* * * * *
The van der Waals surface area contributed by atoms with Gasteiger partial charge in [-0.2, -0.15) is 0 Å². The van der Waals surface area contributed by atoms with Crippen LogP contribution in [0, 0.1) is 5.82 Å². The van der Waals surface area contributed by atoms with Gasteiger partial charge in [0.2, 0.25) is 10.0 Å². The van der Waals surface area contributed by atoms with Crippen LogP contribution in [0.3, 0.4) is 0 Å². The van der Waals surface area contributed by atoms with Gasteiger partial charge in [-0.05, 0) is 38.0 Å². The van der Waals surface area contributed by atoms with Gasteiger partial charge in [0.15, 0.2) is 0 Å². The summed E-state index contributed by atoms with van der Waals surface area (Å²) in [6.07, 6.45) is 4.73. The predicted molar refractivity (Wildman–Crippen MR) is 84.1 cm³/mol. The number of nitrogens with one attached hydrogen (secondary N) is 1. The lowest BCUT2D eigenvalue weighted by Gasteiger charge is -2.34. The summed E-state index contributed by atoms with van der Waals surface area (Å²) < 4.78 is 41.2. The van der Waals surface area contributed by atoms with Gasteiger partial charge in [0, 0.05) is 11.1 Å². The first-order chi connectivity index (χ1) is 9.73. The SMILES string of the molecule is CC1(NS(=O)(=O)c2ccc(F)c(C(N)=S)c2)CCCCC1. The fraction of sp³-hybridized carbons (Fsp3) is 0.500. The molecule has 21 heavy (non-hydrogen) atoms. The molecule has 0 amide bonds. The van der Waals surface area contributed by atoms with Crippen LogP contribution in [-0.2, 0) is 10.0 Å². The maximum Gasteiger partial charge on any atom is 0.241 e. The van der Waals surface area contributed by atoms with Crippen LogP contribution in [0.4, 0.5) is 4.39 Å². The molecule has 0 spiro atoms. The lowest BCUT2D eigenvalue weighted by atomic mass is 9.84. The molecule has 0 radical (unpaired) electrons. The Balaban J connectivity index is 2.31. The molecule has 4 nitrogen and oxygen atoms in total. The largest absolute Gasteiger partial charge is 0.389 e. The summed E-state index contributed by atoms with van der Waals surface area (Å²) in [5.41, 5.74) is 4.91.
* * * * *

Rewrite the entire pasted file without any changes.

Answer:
The van der Waals surface area contributed by atoms with Gasteiger partial charge in [-0.2, -0.15) is 0 Å². The van der Waals surface area contributed by atoms with Crippen LogP contribution in [0, 0.1) is 5.82 Å². The van der Waals surface area contributed by atoms with Gasteiger partial charge in [0.2, 0.25) is 10.0 Å². The van der Waals surface area contributed by atoms with Crippen LogP contribution in [0.3, 0.4) is 0 Å². The van der Waals surface area contributed by atoms with Gasteiger partial charge in [-0.05, 0) is 38.0 Å². The van der Waals surface area contributed by atoms with Gasteiger partial charge in [0.15, 0.2) is 0 Å². The summed E-state index contributed by atoms with van der Waals surface area (Å²) in [6.07, 6.45) is 4.73. The predicted molar refractivity (Wildman–Crippen MR) is 84.1 cm³/mol. The number of nitrogens with one attached hydrogen (secondary N) is 1. The lowest BCUT2D eigenvalue weighted by Gasteiger charge is -2.34. The summed E-state index contributed by atoms with van der Waals surface area (Å²) < 4.78 is 41.2. The van der Waals surface area contributed by atoms with Gasteiger partial charge in [0, 0.05) is 11.1 Å². The first-order chi connectivity index (χ1) is 9.73. The SMILES string of the molecule is CC1(NS(=O)(=O)c2ccc(F)c(C(N)=S)c2)CCCCC1. The fraction of sp³-hybridized carbons (Fsp3) is 0.500. The molecule has 21 heavy (non-hydrogen) atoms. The molecule has 0 amide bonds. The van der Waals surface area contributed by atoms with Crippen LogP contribution in [-0.2, 0) is 10.0 Å². The maximum Gasteiger partial charge on any atom is 0.241 e. The van der Waals surface area contributed by atoms with Crippen LogP contribution in [0.4, 0.5) is 4.39 Å². The molecule has 0 spiro atoms. The lowest BCUT2D eigenvalue weighted by atomic mass is 9.84. The molecule has 0 radical (unpaired) electrons. The Balaban J connectivity index is 2.31. The molecule has 4 nitrogen and oxygen atoms in total. The largest absolute Gasteiger partial charge is 0.389 e. The summed E-state index contributed by atoms with van der Waals surface area (Å²) in [5.41, 5.74) is 4.91.